Current Assets Financing Policy

After establishing the level of current assets, the firm must determine how these should be financed. What mix of term capital and short term debt should the firm employ to support its current assets?

For the sake of simplicity assets are divided into two classes, viz. fixed assets and current assets. Fixed assets are assumed to grow at a constant rate which reflects the secular rate of growth in sales. Current assets, too, are expected to display the same long term rate of growth; however, they exhibit substantial variation around the trend line, thanks to seasonal (or even cyclical) patterns in sales and/or purchases.

The investment in current assets may be broken into two parts: permanent current assets and temporary current assets. The former represents what the firm requires even at the bottom of its sales cycle.
The latter reflects a variable component that moves in line with seasonal fluctuations.

Several strategies are available to a firm for financing its capital requirements. Three strategies are illustrated by lines A,B, and C below.

Strategy A: Long term financing is used to meet fixed asset requirement as well as peak working capital requirement. When the working capital requirement is less than its peak level, the surplus is invested in liquid assets (cash and marketable securities).

Strategy B: Long term financing is used to meet fixed assets requirement, permanent working capital requirement, and a portion of fluctuating working capital requirement. During seasonal swings, short-term financing is used during seasonal down swing surplus is invested in liquid assets.

Strategy C: Long term financing is used to meet fixed asset requirement and permanent working capital requirement. Short term financing is used to meet fluctuating working capital requirement.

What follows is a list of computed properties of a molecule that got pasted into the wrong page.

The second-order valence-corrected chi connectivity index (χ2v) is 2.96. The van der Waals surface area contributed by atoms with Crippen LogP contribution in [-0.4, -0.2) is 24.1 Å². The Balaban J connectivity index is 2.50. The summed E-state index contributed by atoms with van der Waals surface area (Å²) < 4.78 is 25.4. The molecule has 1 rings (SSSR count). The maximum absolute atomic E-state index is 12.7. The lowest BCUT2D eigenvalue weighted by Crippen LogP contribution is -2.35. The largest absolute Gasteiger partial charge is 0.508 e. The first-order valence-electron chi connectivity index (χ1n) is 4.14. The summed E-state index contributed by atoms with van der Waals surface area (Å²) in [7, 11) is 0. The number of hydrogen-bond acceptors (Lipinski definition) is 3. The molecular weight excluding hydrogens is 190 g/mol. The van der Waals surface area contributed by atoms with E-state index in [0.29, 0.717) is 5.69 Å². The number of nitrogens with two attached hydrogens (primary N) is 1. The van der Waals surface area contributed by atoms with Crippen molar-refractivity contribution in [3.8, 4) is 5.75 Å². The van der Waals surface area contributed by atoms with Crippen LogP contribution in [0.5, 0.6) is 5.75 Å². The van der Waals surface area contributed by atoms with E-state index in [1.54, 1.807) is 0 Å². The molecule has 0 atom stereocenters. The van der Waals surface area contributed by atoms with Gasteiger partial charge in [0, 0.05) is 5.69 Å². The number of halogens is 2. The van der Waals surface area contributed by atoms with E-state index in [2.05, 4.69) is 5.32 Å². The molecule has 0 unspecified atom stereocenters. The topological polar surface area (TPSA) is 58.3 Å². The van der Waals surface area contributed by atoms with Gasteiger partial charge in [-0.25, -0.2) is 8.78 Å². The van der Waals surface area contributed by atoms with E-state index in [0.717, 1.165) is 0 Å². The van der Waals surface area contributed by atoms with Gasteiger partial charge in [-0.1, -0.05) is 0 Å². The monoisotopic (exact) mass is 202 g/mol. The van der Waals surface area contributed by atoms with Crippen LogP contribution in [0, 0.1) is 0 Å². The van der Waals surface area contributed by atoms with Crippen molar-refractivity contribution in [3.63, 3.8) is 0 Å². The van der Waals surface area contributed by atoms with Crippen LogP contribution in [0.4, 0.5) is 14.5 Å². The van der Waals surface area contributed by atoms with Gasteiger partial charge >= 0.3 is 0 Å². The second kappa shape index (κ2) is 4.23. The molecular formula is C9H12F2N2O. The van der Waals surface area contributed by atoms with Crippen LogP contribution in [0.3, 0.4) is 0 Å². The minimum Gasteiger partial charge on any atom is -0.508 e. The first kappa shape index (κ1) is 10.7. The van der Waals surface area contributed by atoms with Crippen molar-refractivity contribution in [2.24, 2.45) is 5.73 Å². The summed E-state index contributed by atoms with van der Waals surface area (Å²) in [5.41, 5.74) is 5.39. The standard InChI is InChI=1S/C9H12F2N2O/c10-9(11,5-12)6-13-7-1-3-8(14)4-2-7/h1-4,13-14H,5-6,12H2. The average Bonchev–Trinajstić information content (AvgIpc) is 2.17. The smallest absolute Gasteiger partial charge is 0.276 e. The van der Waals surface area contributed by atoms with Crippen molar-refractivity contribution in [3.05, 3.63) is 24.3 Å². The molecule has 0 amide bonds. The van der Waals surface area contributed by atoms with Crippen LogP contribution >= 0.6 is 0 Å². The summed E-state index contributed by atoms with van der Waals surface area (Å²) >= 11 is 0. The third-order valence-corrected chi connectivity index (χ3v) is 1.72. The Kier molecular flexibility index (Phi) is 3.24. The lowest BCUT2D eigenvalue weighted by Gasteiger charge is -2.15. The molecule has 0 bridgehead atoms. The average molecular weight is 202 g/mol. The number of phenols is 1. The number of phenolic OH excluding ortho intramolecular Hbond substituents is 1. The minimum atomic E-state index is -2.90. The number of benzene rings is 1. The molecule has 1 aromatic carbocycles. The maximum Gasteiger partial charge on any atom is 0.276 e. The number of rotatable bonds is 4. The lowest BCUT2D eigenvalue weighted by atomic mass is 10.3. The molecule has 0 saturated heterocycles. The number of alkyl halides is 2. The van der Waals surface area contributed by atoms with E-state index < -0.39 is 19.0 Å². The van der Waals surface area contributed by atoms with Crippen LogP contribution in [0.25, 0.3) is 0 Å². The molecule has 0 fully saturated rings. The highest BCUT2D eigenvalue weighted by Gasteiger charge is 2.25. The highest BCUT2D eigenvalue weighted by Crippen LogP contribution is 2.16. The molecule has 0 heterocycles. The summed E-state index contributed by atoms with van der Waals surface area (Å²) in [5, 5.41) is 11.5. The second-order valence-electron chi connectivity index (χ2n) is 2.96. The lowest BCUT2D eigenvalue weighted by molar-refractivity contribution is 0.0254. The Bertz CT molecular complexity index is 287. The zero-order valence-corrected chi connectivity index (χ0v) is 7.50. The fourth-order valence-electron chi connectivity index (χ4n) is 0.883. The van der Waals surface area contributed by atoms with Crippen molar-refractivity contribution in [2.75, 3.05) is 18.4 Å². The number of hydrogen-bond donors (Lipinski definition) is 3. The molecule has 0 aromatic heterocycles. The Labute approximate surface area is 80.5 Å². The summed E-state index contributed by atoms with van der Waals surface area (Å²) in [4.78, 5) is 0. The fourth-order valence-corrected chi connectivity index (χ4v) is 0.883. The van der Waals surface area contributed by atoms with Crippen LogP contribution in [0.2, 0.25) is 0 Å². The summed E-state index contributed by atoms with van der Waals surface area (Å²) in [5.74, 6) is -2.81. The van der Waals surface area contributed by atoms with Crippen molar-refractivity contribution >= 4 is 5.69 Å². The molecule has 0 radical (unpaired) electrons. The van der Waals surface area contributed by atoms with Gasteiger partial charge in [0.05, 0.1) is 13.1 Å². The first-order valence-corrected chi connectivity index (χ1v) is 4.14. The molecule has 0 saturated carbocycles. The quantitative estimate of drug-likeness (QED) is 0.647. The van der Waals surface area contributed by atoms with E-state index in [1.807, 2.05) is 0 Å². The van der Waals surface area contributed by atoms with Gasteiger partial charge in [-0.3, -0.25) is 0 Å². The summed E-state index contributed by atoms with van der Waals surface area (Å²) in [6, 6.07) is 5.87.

The Matching Principle:

According to this principle, the maturity of the sources of financing should match the maturity of the assets being financed. This means that fixed assets and permanent current assets should be supported by long term sources of finance whereas fluctuating current assets must be supported by short term sources of finance.

The rationale for the matching principle is fairly straightforward. If a firm finances a long term asset (say, machinery) with a short term debt (say, commercial paper), it will have to periodically refinance the asset. Whenever the short term debt falls due, the firm has to re-finance the assets. This is risky as well as inconvenient. Hence, it makes sense to ensure that the maturity of the assets and the sources of financing are properly matched.

Operating cycle and cash cycle:

The investment in working capital is influenced by four key events in the production and sales cycle of the firm:

1. Purchase of raw materials
2. Payment of raw materials
3. Sale of finished goods
4. Collection of cash for sales

The firm begins with the purchase of raw materials which are paid for after a delay which represents the cost payable period. The firm converts the raw material to finished goods and then sells the same. The time lag between the purchase of raw materials and the sale of finished goods is the inventory period. Customers pay their bills sometimes after the sales. The period that elapses between the date of sales and the date of collection of receivables is the accounts payable period (debtors period).

The time that elapses between the purchase of raw materials and the collection of cash for sales is referred to as the operating cycle, whereas the time between the payment for raw materials purchases and the collection of cash for sales is referred to as the cash cycle. The operating cycle is the sum of the inventory period and the accounts receivable period, whereas the cash cycle is equal to the operating cycle less, the accounts payable period.

From the financial statements of the firm, we can estimate the inventory period, the accounts receivable period, and the accounts payable period.